Frequently Asked Questions
On this page we answer various terminology around topics like IoT and connectivity.
If you miss an explanation, feel free to let us know.
Second-generation mobile communications network (2G)
2G is the digital successor to the first analog mobile communications technology. However, this network technology is already in its final phase or shutdown in many countries.
2G achieves a data throughput of up to 14.4 kbit/s gross or 9.6 kbit/s net.
Third-generation mobile communications network (3G)
The third-generation 3G mobile communications network, often referred to as UMTS (UMTS Universal Mobile Telecommunications System), is a high-performance successor to the 2G network.
3G / UMTS achieves a data throughput of up to 14.4 Mbit/s in download and up to 5.76 Mbit/s in upload.
4G is the fourth generation of broadband mobile network technology, replacing 3G and preceding 5G. In the field of data transmission, it is also referred to as LTE.
For more information, see LTE
5G stands for the fifth generation of mobile communications. Theoretically, a data throughput of up to 10 gigabits per second should be possible.
LTE (Long Term Evolution) was already introduced with the 3G mobile communications standard, but did not become established until the 4G standard. LTE is divided into different categories. The possible data throughput is graded accordingly.
LTE Cat. 4: Download max. 150 MbiTs | Upload max. 50 Mbits/s | MIMO max. 2×2
LTE Cat. 6: Download max. 300 MbiTs | Upload max. 50 Mbits/s | MIMO max. 4×4
LTE Cat. 9: Download max. 450 MbiTs | Upload max. 50 Mbits/s | MIMO max. 4×4
LTE Cat. 12: Download max. 600 MbiTs | Upload max. 150 Mbits/s | MIMO max. 4×4
LTE Cat. 15: Download max. 800 MbiTs | Upload max. 225 Mbits/s | MIMO max. 4×4
LTE Cat. 16: Download max. 1000 MbiTs | Upload max. n.a. Mbits/s | MIMO max. 4×4
LTE Cat. 18: Download max. 1200 MbiTs | Upload max. n.a. Mbits/s | MIMO max. 8×8
LTE Max is not an official mobile communications standard, but a term used by various mobile communications providers. In most cases, LTE Max refers to a higher, contractually guaranteed data throughput. Most providers specify a data throughput of 300 Mbit/s or more.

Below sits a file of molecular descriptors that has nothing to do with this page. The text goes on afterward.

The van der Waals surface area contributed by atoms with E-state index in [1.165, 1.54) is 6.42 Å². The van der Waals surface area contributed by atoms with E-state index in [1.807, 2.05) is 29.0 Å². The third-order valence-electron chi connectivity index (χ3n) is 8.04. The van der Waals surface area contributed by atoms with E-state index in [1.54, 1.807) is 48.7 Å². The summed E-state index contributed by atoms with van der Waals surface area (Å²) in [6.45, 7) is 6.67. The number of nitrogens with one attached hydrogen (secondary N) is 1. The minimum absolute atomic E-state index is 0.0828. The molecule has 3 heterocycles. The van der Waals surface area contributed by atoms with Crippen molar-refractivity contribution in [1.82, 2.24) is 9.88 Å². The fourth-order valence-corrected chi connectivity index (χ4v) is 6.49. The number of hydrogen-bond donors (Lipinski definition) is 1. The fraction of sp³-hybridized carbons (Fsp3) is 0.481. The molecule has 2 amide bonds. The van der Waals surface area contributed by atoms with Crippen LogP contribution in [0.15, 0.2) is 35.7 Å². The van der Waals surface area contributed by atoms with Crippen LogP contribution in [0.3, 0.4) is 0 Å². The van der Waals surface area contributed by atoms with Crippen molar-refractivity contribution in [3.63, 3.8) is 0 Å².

LTE-M or LTE-MTC is a low-power wide-area network radio communications technology standard designed for M2M machine-to-machine and IoT Internet of Things applications.
Long Range Wide Area Network is a low-power wireless network protocol at the network layer. LoRaWAN specifications are defined by the LoRa Alliance. They are freely available and basic software modules are available as open source software
LEO (Low Earth Orbit) is a satellite-based communication in the near-earth environment. This is provided by Starlink, for example, and can also be used for IoT.
IoT & M2M
IoT – Internet of Things could also be translated as Internet of Devices. Basically every device around router, sensor or e.g. display that is connected to the internet is an IoT device.
M2M stands for machine-to-machine communication and is close to the term IoT. With M2M, machines exchange data with each other. This can be machines in a factory, or even the parking machine that releases the opening of the barrier after payment.
The theoritically possible data throughput of 5G is 10 gigabits per second.
A public 5G network is an infrastructure provided by a mobile network provider. A private 5G infrastructure is an internal network for companies, e.g. for controlling machines in the IoT environment.
SIM & eSIM
The eSIM or embedded SIM is an embedded SIM function as a permanently soldered-in chipset. Like the replaceable physical SIM card, the eSIM serves as a secure element for identifying the user in the mobile network.
An eUICC SIM refers to a specific type of UICC software that enables physical or electronic SIM cards to host multiple provider profiles. Crucially, eUICC also facilitates over-the-air (OTA) provisioning, allowing you to update your IoT applications remotely. eUICC SIM cards are ideally managed by independent enterprise network operators.
OTA stands for Over-the-Air-Update and means in connection with a corresponding eSIM card that the provider profiles of the SIM card can be changed over-the-air. This enables a provider change without replacing the physical SIM card. (The eSIM functionality is also available in corresponding physical SIM cards).
An enterprise network operator combines the best features of an MNO and an MVNO to put ownership of the network in the hands of the enterprise and offer fully customized IoT connectivity.
While MVNOs offer flexible, IoT-specific connectivity without the network control that IoT enterprises need, and MNOs offer reliability and visibility at the expense of lock-in to unfavorable contracts and consumer-oriented connectivity, ENOs manage their own network and IMSIs designed from the ground up for high-speed, high-volume IoT communications.